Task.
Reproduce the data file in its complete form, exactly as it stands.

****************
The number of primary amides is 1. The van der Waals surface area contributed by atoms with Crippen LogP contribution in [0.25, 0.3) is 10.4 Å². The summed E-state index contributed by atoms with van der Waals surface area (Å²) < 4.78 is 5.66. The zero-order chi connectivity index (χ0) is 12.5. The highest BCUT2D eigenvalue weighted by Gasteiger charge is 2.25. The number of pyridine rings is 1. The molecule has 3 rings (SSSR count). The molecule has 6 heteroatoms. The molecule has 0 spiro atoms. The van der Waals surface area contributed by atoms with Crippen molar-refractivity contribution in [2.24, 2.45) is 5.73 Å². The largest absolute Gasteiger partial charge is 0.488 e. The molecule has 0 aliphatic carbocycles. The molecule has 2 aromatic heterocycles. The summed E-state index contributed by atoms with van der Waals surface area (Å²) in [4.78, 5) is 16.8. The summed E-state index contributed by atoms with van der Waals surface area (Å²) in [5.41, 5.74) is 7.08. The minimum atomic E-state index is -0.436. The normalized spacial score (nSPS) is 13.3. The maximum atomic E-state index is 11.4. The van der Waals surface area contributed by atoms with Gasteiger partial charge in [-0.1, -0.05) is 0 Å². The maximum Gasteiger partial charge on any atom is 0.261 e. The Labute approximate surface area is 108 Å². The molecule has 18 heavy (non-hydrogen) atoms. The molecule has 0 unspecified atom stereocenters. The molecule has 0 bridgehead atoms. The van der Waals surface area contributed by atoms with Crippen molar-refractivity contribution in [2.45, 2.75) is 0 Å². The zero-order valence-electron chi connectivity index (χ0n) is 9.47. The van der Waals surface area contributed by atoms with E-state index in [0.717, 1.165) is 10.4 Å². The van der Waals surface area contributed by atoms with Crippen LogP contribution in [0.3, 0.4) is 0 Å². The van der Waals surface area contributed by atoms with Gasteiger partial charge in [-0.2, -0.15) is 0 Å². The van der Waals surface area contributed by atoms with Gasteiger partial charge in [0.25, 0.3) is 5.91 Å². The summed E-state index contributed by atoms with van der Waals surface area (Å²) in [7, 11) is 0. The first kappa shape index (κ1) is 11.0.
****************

The number of primary amides is 1. The van der Waals surface area contributed by atoms with Crippen LogP contribution in [0.25, 0.3) is 10.4 Å². The summed E-state index contributed by atoms with van der Waals surface area (Å²) < 4.78 is 5.66. The zero-order chi connectivity index (χ0) is 12.5. The highest BCUT2D eigenvalue weighted by Gasteiger charge is 2.25. The number of pyridine rings is 1. The molecule has 3 rings (SSSR count). The molecule has 6 heteroatoms. The molecule has 0 spiro atoms. The van der Waals surface area contributed by atoms with Crippen molar-refractivity contribution in [2.24, 2.45) is 5.73 Å². The largest absolute Gasteiger partial charge is 0.488 e. The molecule has 0 aliphatic carbocycles. The molecule has 2 aromatic heterocycles. The summed E-state index contributed by atoms with van der Waals surface area (Å²) in [4.78, 5) is 16.8. The summed E-state index contributed by atoms with van der Waals surface area (Å²) in [5.41, 5.74) is 7.08. The minimum atomic E-state index is -0.436. The normalized spacial score (nSPS) is 13.3. The maximum atomic E-state index is 11.4. The van der Waals surface area contributed by atoms with Gasteiger partial charge in [-0.1, -0.05) is 0 Å². The maximum Gasteiger partial charge on any atom is 0.261 e. The Labute approximate surface area is 108 Å². The molecule has 18 heavy (non-hydrogen) atoms. The molecule has 0 unspecified atom stereocenters. The molecule has 0 bridgehead atoms. The van der Waals surface area contributed by atoms with Crippen molar-refractivity contribution in [2.45, 2.75) is 0 Å². The zero-order valence-electron chi connectivity index (χ0n) is 9.47. The van der Waals surface area contributed by atoms with E-state index in [0.717, 1.165) is 10.4 Å². The van der Waals surface area contributed by atoms with Crippen LogP contribution in [0.3, 0.4) is 0 Å². The van der Waals surface area contributed by atoms with Gasteiger partial charge in [-0.2, -0.15) is 0 Å². The van der Waals surface area contributed by atoms with Gasteiger partial charge in [0.25, 0.3) is 5.91 Å². The summed E-state index contributed by atoms with van der Waals surface area (Å²) in [7, 11) is 0. The first kappa shape index (κ1) is 11.0.